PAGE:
Latest News:
Navajo Nation President Russell Begaye endorses Hillary Clinton (10/21)
Twenty-Nine Palms Band disputes 'Trump, You're Fired' story (10/21)
Repatriation review committee announces additional meetings (10/21)
Native Sun News Today: Ping-pong continues in #NoDAPL case (10/21)
Lakota Country Times: 'Reel Jobs' school nurtures Lakota talent (10/21)
James Giago Davies: Drugs and crime overrun our reservations (10/21)
Dana Lone Hill: Becoming a grandmother is life's highest honor (10/21)
Misty Perkins: Indigenous voices are lost in colonial translation (10/21)
John Leguizamo: Who was 'mistreating indigenous people' first? (10/21)
Bureau of Land Management confirms repatriation for ancestor (10/21)
Cowlitz Tribe opposes coal export terminal on aboriginal lands (10/21)
Crow Tribe signs agreement to resolve long-running tax dispute (10/21)
National Indian Gaming Commission refutes online gaming claim (10/21)
Pinoleville Pomo Nation stays quiet on long-delayed casino plan (10/21)
Alaska tribes enter new era with first land-into-trust application (10/20)
Native leaders in Alaska endorse Hillary Clinton in historic move (10/20)
Bureau of Indian Affairs finishes update to model juvenile code (10/20)
Utah group aims to elevate Native issues in an unusual election (10/20)
Chemehuevi Tribe secures approval of HEARTH Act regulations (10/20)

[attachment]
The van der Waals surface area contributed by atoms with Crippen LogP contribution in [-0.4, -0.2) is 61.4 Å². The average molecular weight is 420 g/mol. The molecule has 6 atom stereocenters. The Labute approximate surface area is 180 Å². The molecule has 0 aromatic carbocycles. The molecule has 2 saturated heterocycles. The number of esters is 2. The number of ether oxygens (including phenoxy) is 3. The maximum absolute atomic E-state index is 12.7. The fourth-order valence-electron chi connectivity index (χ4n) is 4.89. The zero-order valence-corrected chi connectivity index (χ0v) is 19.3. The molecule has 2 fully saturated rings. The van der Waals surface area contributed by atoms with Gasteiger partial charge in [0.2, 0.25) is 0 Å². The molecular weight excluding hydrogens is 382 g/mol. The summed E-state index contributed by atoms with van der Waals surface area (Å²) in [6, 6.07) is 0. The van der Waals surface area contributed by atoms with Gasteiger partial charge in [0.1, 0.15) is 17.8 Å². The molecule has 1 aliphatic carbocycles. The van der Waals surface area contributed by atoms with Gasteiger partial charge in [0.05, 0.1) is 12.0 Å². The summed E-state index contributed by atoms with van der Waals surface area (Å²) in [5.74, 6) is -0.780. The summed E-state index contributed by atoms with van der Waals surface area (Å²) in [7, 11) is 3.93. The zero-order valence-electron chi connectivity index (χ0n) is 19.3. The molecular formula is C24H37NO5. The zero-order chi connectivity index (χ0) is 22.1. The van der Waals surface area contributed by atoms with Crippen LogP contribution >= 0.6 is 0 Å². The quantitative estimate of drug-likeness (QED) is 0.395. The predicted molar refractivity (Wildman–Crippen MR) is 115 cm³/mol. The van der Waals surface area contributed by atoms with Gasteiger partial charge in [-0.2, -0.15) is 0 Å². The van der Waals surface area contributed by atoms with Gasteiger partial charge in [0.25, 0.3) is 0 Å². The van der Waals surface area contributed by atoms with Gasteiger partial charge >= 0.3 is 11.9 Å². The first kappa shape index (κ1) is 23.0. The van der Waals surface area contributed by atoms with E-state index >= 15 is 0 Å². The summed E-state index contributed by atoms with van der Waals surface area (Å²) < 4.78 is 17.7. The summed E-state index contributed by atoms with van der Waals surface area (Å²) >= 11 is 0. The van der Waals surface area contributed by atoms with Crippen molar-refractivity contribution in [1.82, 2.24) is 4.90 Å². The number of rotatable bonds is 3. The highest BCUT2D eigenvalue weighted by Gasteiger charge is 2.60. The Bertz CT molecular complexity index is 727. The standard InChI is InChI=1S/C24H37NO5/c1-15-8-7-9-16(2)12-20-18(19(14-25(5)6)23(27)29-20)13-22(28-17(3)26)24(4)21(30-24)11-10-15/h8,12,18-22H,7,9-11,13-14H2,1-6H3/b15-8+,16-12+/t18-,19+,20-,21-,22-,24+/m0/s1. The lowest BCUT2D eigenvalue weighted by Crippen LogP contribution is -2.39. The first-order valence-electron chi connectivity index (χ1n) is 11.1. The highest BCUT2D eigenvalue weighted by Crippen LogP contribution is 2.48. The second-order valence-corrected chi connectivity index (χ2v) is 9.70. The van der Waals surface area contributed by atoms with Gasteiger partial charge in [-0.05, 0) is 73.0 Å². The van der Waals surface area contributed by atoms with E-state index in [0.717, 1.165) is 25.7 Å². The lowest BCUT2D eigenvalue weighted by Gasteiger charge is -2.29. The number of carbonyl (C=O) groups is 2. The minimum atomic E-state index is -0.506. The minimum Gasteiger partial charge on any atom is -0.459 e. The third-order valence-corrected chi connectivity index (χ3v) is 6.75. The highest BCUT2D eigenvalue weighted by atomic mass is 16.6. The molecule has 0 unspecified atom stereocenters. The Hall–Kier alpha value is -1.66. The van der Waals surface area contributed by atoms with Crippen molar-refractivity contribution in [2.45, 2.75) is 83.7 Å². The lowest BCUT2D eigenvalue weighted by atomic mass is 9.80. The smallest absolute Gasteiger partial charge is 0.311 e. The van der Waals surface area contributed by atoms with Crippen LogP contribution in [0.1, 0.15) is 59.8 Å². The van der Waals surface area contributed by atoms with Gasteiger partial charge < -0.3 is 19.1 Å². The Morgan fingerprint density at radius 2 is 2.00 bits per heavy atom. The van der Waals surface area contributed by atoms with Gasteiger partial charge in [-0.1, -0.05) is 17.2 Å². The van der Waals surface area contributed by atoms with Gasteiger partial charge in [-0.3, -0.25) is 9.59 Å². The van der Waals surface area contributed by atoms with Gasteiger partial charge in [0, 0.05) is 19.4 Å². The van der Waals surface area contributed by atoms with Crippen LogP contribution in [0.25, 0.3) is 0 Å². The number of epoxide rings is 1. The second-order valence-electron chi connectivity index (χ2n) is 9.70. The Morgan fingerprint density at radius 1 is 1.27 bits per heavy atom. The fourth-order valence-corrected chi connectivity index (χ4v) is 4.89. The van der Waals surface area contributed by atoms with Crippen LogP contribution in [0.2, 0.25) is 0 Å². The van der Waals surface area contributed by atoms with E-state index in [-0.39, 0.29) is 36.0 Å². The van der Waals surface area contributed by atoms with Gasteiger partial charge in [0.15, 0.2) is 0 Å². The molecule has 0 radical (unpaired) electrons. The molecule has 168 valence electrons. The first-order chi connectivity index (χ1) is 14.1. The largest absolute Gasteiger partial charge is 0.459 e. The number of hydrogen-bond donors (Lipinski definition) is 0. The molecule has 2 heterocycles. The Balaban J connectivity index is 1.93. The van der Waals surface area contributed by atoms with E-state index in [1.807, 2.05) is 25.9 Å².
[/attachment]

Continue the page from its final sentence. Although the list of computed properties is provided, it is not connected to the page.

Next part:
Poarch Band of Creek Indians can't be sued for firing employee (10/20)
Native Sun News Today: Oglala veteran shot and killed by police (10/20)
Lakota Country Times: Founders of annual Spiritual Run honored (10/20)
Ivan Star Comes Out: Education system diminishes our people (10/20)
Brandon Ecoffey: It's business as usual for South Dakota's GOP (10/20)
Morgan Rodman: Federal agencies work to protect treaty rights (10/20)
Mary Annette Pember: First baby born at water protector camp (10/20)
Duane Yazzie: Spirituality prevails as #NoDAPL fight continues (10/20)
Standing Rock Sioux Tribe opens reservation to #NoDAPL camp (10/20)
Haskell University confirms president is still under investigation (10/20)
Agua Caliente Band back in federal court to defend water rights (10/20)
Saginaw Chippewa Tribe removes members amid per cap woes (10/20)
Ho-Chunk Nation moves forward with $33M expansion at casino (10/20)
Cowlitz Tribe announces more executives for fast-rising casino (10/20)
Wilton Rancheria continues to make progress on casino project (10/20)
Agency shifts course as ancient remains slated for repatriation (10/19)
Navajo Nation opposes bill that reduces share of trust revenues (10/19)
Doug George-Kanentiio: A voice for residential school survivors (10/19)
Native Sun News Today: LNI hosts girls volleyball tournament (10/19)
Lakota Country Times: Oglala Sioux Tribe voters send message (10/19)
Editorial: Republicans in South Dakota embrace Monster Trump (10/19)
Vi Waln: Water protector camps overflow with spiritual energy (10/19)
more headlines...

Home | Arts & Entertainment | Business | Canada | Cobell Lawsuit | Education | Environment | Federal Recognition | Federal Register | Forum | Health | Humor | Indian Gaming | Indian Trust | Jack Abramoff Scandal | Jobs & Notices | Law | National | News | Opinion | Politics | Sports | Technology | World

Indianz.Com Terms of Service | Indianz.Com Privacy Policy
About Indianz.Com | Advertise on Indianz.Com

Indianz.Com is a product of Noble Savage Media, LLC and Ho-Chunk, Inc.